KUSA - As a teacher for 30 years, Angie Luper-Inks saw the world in an inclusive way. As a mother, she got a different perspective when she adopted her two children, who are both African American.
“Sometimes the things they would talk about were things as a teacher that I didn’t realize,” she said.
Luper-Inks uses that perspective and the things she learned in her volunteer training to participate in the YWCA Boulder County’s Reading to End Racism Program.
“I go into the classrooms and coordinate with the teacher, bring in story books, and read the stories,” said Luper-Inks. “(We) have discussions around racism and around bullying and around oppression.”
Luper-Inks holds those conversations with more than a dozen elementary and middle school classes a year in Boulder Valley Schools. They even involve role-playing to get kids prepared for what could be uncomfortable situations.
“We’ll do little role playing and actually practice. ‘what do you say?’”
The program’s manager says Angie is a volunteer whose commitment shines thorough.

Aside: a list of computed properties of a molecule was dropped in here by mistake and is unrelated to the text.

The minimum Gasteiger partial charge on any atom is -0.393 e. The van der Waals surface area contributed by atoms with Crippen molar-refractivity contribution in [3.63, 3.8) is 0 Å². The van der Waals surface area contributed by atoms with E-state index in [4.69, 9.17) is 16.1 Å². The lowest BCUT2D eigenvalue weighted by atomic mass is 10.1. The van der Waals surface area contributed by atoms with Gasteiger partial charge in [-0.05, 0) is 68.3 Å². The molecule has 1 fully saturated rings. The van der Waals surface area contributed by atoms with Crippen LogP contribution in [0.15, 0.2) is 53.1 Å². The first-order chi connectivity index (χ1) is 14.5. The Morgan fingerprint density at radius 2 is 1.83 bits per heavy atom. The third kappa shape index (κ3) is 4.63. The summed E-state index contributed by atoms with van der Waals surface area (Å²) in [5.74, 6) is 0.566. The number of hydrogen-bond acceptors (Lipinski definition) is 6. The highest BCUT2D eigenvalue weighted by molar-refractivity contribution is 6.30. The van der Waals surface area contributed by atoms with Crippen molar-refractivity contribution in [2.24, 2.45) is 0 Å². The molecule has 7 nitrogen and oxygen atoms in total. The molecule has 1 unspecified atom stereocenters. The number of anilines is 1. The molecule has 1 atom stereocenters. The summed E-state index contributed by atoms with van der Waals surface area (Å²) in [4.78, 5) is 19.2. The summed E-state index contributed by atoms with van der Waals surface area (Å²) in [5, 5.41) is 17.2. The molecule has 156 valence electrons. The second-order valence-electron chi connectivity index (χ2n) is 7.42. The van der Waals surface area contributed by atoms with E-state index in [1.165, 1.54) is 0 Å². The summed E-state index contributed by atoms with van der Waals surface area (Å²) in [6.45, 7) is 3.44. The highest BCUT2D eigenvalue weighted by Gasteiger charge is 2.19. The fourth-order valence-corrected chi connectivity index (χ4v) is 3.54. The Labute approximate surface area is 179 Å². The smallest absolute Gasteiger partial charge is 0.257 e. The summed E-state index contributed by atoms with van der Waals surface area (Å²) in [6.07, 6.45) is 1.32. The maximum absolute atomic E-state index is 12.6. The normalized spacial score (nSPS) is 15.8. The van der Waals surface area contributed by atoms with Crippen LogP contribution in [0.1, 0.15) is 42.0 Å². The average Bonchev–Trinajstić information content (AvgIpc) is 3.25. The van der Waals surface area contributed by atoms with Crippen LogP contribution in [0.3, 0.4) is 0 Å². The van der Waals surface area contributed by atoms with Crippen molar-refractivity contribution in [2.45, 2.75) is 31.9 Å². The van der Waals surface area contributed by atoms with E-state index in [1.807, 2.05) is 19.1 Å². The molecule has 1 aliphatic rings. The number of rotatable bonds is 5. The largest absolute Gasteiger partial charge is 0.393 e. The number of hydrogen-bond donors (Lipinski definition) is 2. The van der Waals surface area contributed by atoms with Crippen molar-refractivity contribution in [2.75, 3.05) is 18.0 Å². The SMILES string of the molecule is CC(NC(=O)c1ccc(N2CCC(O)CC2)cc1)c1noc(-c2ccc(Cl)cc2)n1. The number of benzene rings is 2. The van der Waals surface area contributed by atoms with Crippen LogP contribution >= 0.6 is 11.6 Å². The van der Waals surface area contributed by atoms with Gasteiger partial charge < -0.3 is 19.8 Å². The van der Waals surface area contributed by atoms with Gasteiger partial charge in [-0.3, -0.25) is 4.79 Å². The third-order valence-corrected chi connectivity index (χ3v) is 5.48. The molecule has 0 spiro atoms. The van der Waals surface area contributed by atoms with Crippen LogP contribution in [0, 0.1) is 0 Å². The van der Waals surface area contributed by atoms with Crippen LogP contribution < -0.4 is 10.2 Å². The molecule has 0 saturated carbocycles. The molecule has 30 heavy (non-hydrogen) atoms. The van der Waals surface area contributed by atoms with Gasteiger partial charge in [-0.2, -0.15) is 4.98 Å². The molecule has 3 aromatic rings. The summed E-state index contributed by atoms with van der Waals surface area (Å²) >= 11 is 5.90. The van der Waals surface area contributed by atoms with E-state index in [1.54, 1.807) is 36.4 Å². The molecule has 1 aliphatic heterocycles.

“Her dedication to the program is really incredible,” said Reading to End Racism Program Manager Elly Johnson. “She’s one of those people who gets really excited about developing a lesson.”
It’s a lesson that students really appreciate.
“It’s very important to understand that other people don’t have what we have and support them,” said Angelina, a 7th grader who took Luper-Inks’ class.
The classes often evolve into open conversations. Luper-Inks hopes that those conversations on race and equality will continue long after she’s left a classroom.
“You don’t always realize you’re going to have an impact,” said Luper-Inks. “But I think (kids) do listen to us… And they want to learn from us.”
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